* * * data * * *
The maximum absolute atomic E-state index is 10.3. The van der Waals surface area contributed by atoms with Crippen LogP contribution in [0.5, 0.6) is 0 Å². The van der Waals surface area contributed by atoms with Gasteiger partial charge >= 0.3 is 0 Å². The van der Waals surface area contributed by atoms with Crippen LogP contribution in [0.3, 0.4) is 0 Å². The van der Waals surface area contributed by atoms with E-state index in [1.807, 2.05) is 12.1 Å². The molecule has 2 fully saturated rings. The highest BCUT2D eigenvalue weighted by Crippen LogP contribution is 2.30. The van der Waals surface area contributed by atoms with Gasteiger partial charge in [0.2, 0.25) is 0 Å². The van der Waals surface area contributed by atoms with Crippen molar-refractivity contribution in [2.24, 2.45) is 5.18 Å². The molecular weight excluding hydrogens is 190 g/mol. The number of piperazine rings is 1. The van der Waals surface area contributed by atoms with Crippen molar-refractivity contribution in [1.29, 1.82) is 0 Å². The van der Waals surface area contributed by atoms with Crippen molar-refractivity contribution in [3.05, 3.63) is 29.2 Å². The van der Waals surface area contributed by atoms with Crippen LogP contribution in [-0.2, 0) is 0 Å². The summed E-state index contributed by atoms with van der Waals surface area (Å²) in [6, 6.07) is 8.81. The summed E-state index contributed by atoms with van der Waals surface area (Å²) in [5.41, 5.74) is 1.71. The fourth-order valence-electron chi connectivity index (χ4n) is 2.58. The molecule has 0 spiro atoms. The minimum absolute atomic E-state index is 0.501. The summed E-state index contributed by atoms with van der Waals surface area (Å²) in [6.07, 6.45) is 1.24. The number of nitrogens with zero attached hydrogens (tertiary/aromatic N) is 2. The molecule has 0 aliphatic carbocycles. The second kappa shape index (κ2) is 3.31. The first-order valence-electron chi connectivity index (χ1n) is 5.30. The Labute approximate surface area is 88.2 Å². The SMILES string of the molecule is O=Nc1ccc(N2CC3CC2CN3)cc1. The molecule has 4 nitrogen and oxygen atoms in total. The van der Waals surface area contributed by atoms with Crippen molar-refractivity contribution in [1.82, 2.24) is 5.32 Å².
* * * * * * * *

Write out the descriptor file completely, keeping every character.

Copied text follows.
The maximum absolute atomic E-state index is 10.3. The van der Waals surface area contributed by atoms with Crippen LogP contribution in [0.5, 0.6) is 0 Å². The van der Waals surface area contributed by atoms with Gasteiger partial charge >= 0.3 is 0 Å². The van der Waals surface area contributed by atoms with Crippen LogP contribution in [0.3, 0.4) is 0 Å². The van der Waals surface area contributed by atoms with E-state index in [1.807, 2.05) is 12.1 Å². The molecule has 2 fully saturated rings. The highest BCUT2D eigenvalue weighted by Crippen LogP contribution is 2.30. The van der Waals surface area contributed by atoms with Gasteiger partial charge in [0.2, 0.25) is 0 Å². The van der Waals surface area contributed by atoms with Crippen molar-refractivity contribution in [2.24, 2.45) is 5.18 Å². The molecular weight excluding hydrogens is 190 g/mol. The number of piperazine rings is 1. The van der Waals surface area contributed by atoms with Crippen molar-refractivity contribution in [1.29, 1.82) is 0 Å². The van der Waals surface area contributed by atoms with Crippen molar-refractivity contribution in [3.05, 3.63) is 29.2 Å². The van der Waals surface area contributed by atoms with Crippen LogP contribution in [-0.2, 0) is 0 Å². The summed E-state index contributed by atoms with van der Waals surface area (Å²) in [6, 6.07) is 8.81. The summed E-state index contributed by atoms with van der Waals surface area (Å²) in [5.41, 5.74) is 1.71. The fourth-order valence-electron chi connectivity index (χ4n) is 2.58. The molecule has 0 spiro atoms. The minimum absolute atomic E-state index is 0.501. The summed E-state index contributed by atoms with van der Waals surface area (Å²) in [6.07, 6.45) is 1.24. The number of nitrogens with zero attached hydrogens (tertiary/aromatic N) is 2. The molecule has 0 aliphatic carbocycles. The second kappa shape index (κ2) is 3.31. The first-order valence-electron chi connectivity index (χ1n) is 5.30. The Labute approximate surface area is 88.2 Å². The SMILES string of the molecule is O=Nc1ccc(N2CC3CC2CN3)cc1. The molecule has 4 nitrogen and oxygen atoms in total. The van der Waals surface area contributed by atoms with Crippen molar-refractivity contribution in [1.82, 2.24) is 5.32 Å².